Thursday, December 1st, 2016
This equity cycle has been characterised by two leading dynamics; 1) the further contraction in average holding periods 2) the proliferation of passive (smart-beta) investing.
For decades the average holding period of equities has been in decline, with the stocks being held for shorter periods than at any time since the 1920’s. According to Ned Davies research, the average at the end of 2015 was just 8.3 months! Whether this is a consequence of greater efficiency in markets and/or evolution of capital markets is open to debate. Perhaps of greater significance is the proliferation of electronic trading and passive investments since the Global Financial Crisis.
Electronic trading has resulted in less stock inventory held by traditional market-makers, which in times of increased volatility can provide a certain element, or cushion, of market liquidity. With this removed and equity markets increasingly short-term focused, one can argue that the risks of another ‘flash crash’ are heightened. Whilst this may be a bit sensational, the key point is that we should be prepared for greater levels of volatility than experienced in, arguably, any previous cycle. According to the New York Stock Exchange, the annualised turnover level has fallen to 61% from at least 95% between 2004 and 2011. On face value this implies that the investors are becoming more patient and holding periods are set to increase. That by all means does not tell the whole story.
Firstly, a significant amount of the total volume is not actually traded on the NYSE, but off exchange through alternative exchanges and platforms. According to an article in the Wall Street Journal; “including trades on all marketplaces, the annual turnover rate in US stocks is running at 307% so far this year, up from 303% in 2014, reckons Ana Avramovic, a director of trading strategy at Credit Suisse in New York. That is down from the peak turnover rate of 481% in 2009, but it amounts to an average holding period of only 17 weeks.” Furthermore, many companies now report quarterly numbers, creating a risk that management get caught in the short-term guidance game. It is worth pointing out that this probably suits sell-side analysts, whose objective is to increase activity and thus commission revenue.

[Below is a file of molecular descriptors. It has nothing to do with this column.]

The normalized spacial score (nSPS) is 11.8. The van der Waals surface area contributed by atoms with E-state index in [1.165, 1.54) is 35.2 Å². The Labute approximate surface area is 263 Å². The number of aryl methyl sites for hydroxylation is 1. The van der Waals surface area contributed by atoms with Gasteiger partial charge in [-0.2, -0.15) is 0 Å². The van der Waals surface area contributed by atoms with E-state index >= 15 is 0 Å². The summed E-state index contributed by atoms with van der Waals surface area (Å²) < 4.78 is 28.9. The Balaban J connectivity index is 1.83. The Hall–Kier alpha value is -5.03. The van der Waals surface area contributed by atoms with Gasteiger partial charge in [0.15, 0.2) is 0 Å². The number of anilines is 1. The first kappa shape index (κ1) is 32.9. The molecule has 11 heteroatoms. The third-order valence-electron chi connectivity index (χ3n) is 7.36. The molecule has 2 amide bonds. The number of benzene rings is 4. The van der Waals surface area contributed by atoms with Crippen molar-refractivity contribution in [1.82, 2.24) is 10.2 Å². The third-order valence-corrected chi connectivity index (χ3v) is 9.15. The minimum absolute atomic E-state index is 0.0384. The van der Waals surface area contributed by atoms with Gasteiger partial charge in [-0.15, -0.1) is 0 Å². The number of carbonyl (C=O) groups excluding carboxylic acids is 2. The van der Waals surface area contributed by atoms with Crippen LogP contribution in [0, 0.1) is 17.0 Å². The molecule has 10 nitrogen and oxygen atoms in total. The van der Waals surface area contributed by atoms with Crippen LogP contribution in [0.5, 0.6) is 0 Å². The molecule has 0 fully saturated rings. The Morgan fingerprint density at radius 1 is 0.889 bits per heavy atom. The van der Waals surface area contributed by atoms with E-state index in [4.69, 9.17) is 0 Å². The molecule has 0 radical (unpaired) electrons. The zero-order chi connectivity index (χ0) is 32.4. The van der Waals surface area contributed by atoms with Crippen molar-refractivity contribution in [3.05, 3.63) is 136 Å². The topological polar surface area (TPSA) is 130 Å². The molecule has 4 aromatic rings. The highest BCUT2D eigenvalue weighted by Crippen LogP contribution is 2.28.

The fall of active management and rise of commoditised passive (smart beta) investing may have given investors a myopic view of the former. There is common assertion that traditional asset management is a dying business and that “stock pickers” cannot outperform their benchmark indices over the longer term, thus unable to justify the fees charged. Smart beta (factor-based) investing has been on the rise for a number of years, not because of some intellectual superiority, but something far more simplistic. It’s disruptive and is cheaper than suffering from buying an expensive so called “closet tracking” fund. This shift has affected everything from how pension funds manage retirement money to how shareholders vote. The ebbs and flows of the equity market are arguably becoming impacted by smart-beta investing. The number of S&P 500 companies that ETFs and passive mutual funds own at least 10% has skyrocketed to 92% of the index.
This apparent myopic view of active management fails to recognise that equity markets have moved up and down in unison no matter what the catalyst. Since quantitative easing has been turned off in the US and the UK, we are arguably moving from a passive to active risk driven market. During the past month the dispersion between S&P stocks has risen to 8.4%, above its long-term of average of 5.8% (since 1991).
Figure 1. Number of S&P 500 companies held by ETF’s and passive mutual funds
Source. Wall Street Journal
Active managers who are fundamentally-driven and take conviction positions (such as ourselves) should be well-placed to take advantage of mispriced assets and prove their worth over the long-term. Moreover, during the past few decades we have experienced declining inflation and government bond yields, creating an environment for passives to flourish. We would argue that this rosy environment may change and active investing will remain an important element of the asset management industry.